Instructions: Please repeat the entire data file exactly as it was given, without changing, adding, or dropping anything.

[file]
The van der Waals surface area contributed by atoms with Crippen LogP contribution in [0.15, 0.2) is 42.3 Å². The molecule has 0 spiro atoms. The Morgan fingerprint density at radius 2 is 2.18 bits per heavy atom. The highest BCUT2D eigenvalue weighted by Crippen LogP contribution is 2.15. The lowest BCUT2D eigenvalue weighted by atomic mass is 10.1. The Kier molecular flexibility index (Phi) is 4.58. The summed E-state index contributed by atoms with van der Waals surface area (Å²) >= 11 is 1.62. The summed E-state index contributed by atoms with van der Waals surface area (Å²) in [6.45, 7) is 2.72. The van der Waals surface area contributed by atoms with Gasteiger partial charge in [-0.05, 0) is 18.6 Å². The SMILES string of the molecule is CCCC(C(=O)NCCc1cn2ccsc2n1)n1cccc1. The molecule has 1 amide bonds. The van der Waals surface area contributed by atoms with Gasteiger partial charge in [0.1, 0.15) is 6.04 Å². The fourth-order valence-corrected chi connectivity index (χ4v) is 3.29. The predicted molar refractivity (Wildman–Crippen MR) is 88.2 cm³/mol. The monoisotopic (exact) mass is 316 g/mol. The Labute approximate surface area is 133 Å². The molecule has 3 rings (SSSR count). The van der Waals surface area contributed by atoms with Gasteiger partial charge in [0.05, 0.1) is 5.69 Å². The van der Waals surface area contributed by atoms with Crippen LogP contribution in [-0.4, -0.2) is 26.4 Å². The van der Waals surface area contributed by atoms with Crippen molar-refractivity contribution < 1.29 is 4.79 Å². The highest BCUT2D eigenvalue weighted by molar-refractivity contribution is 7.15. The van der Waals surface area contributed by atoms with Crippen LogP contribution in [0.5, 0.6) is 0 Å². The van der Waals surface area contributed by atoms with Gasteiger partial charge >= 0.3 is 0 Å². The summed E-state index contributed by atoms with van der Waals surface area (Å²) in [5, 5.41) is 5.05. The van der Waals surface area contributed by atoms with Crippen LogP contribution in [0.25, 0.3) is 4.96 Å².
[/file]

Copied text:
The van der Waals surface area contributed by atoms with Crippen LogP contribution in [0.15, 0.2) is 42.3 Å². The molecule has 0 spiro atoms. The Morgan fingerprint density at radius 2 is 2.18 bits per heavy atom. The highest BCUT2D eigenvalue weighted by Crippen LogP contribution is 2.15. The lowest BCUT2D eigenvalue weighted by atomic mass is 10.1. The Kier molecular flexibility index (Phi) is 4.58. The summed E-state index contributed by atoms with van der Waals surface area (Å²) >= 11 is 1.62. The summed E-state index contributed by atoms with van der Waals surface area (Å²) in [6.45, 7) is 2.72. The van der Waals surface area contributed by atoms with Gasteiger partial charge in [-0.05, 0) is 18.6 Å². The SMILES string of the molecule is CCCC(C(=O)NCCc1cn2ccsc2n1)n1cccc1. The molecule has 1 amide bonds. The van der Waals surface area contributed by atoms with Gasteiger partial charge in [0.1, 0.15) is 6.04 Å². The fourth-order valence-corrected chi connectivity index (χ4v) is 3.29. The predicted molar refractivity (Wildman–Crippen MR) is 88.2 cm³/mol. The monoisotopic (exact) mass is 316 g/mol. The Labute approximate surface area is 133 Å². The molecule has 3 rings (SSSR count). The van der Waals surface area contributed by atoms with Gasteiger partial charge in [0.05, 0.1) is 5.69 Å². The van der Waals surface area contributed by atoms with Crippen LogP contribution in [-0.4, -0.2) is 26.4 Å². The van der Waals surface area contributed by atoms with Crippen molar-refractivity contribution < 1.29 is 4.79 Å². The highest BCUT2D eigenvalue weighted by molar-refractivity contribution is 7.15. The van der Waals surface area contributed by atoms with Crippen LogP contribution in [0.5, 0.6) is 0 Å². The van der Waals surface area contributed by atoms with Gasteiger partial charge >= 0.3 is 0 Å². The summed E-state index contributed by atoms with van der Waals surface area (Å²) in [5, 5.41) is 5.05. The van der Waals surface area contributed by atoms with Crippen LogP contribution in [0.25, 0.3) is 4.96 Å².